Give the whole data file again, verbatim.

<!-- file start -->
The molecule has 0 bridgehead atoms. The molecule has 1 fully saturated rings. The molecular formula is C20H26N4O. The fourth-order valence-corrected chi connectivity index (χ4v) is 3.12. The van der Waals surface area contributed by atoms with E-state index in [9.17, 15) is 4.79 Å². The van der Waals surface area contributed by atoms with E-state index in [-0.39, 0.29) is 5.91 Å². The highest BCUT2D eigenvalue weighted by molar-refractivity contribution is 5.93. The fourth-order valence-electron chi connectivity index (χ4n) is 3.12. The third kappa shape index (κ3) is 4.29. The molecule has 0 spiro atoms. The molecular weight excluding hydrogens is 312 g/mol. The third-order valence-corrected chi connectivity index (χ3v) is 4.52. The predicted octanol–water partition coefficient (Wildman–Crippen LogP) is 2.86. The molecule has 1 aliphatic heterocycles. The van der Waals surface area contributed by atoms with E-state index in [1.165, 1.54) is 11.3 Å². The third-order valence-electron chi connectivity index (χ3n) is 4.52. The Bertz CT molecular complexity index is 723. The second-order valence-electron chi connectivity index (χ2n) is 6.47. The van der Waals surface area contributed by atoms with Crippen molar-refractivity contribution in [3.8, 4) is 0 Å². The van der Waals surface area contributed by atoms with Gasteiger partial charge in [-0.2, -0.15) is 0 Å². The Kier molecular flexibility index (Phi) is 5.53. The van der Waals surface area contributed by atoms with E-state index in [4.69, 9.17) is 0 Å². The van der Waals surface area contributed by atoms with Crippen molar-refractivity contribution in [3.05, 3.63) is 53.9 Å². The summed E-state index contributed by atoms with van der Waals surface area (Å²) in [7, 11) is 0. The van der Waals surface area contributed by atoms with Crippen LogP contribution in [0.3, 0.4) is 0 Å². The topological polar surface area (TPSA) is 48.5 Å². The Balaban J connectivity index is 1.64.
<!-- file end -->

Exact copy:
The molecule has 0 bridgehead atoms. The molecule has 1 fully saturated rings. The molecular formula is C20H26N4O. The fourth-order valence-corrected chi connectivity index (χ4v) is 3.12. The van der Waals surface area contributed by atoms with E-state index in [9.17, 15) is 4.79 Å². The van der Waals surface area contributed by atoms with E-state index in [-0.39, 0.29) is 5.91 Å². The highest BCUT2D eigenvalue weighted by molar-refractivity contribution is 5.93. The fourth-order valence-electron chi connectivity index (χ4n) is 3.12. The third kappa shape index (κ3) is 4.29. The molecule has 0 spiro atoms. The molecular weight excluding hydrogens is 312 g/mol. The third-order valence-corrected chi connectivity index (χ3v) is 4.52. The predicted octanol–water partition coefficient (Wildman–Crippen LogP) is 2.86. The molecule has 1 aliphatic heterocycles. The van der Waals surface area contributed by atoms with E-state index in [1.165, 1.54) is 11.3 Å². The third-order valence-electron chi connectivity index (χ3n) is 4.52. The Bertz CT molecular complexity index is 723. The second-order valence-electron chi connectivity index (χ2n) is 6.47. The van der Waals surface area contributed by atoms with Crippen molar-refractivity contribution in [3.8, 4) is 0 Å². The van der Waals surface area contributed by atoms with Gasteiger partial charge in [-0.2, -0.15) is 0 Å². The Kier molecular flexibility index (Phi) is 5.53. The van der Waals surface area contributed by atoms with E-state index in [4.69, 9.17) is 0 Å². The van der Waals surface area contributed by atoms with Crippen molar-refractivity contribution in [3.05, 3.63) is 53.9 Å². The summed E-state index contributed by atoms with van der Waals surface area (Å²) in [7, 11) is 0. The van der Waals surface area contributed by atoms with Crippen LogP contribution in [0.3, 0.4) is 0 Å². The topological polar surface area (TPSA) is 48.5 Å². The Balaban J connectivity index is 1.64.